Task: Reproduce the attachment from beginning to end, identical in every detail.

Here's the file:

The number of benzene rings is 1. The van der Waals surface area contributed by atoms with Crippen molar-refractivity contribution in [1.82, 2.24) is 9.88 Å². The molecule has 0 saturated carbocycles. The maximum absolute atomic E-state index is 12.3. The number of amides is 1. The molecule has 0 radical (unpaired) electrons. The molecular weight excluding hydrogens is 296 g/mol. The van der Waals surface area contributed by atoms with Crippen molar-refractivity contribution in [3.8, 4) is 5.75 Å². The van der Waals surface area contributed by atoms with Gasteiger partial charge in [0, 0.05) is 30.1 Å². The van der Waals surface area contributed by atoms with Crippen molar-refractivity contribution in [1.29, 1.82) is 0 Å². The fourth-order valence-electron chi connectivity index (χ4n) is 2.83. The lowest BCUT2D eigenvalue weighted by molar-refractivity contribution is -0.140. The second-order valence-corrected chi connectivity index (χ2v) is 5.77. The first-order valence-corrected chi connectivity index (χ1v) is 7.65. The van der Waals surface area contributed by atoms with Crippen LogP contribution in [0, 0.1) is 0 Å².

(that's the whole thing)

The number of benzene rings is 1. The van der Waals surface area contributed by atoms with Crippen molar-refractivity contribution in [1.82, 2.24) is 9.88 Å². The molecule has 0 saturated carbocycles. The maximum absolute atomic E-state index is 12.3. The number of amides is 1. The molecule has 0 radical (unpaired) electrons. The molecular weight excluding hydrogens is 296 g/mol. The van der Waals surface area contributed by atoms with Crippen molar-refractivity contribution in [3.8, 4) is 5.75 Å². The van der Waals surface area contributed by atoms with Gasteiger partial charge in [0, 0.05) is 30.1 Å². The van der Waals surface area contributed by atoms with Crippen molar-refractivity contribution in [1.29, 1.82) is 0 Å². The fourth-order valence-electron chi connectivity index (χ4n) is 2.83. The lowest BCUT2D eigenvalue weighted by molar-refractivity contribution is -0.140. The second-order valence-corrected chi connectivity index (χ2v) is 5.77. The first-order valence-corrected chi connectivity index (χ1v) is 7.65. The van der Waals surface area contributed by atoms with Crippen LogP contribution in [0, 0.1) is 0 Å².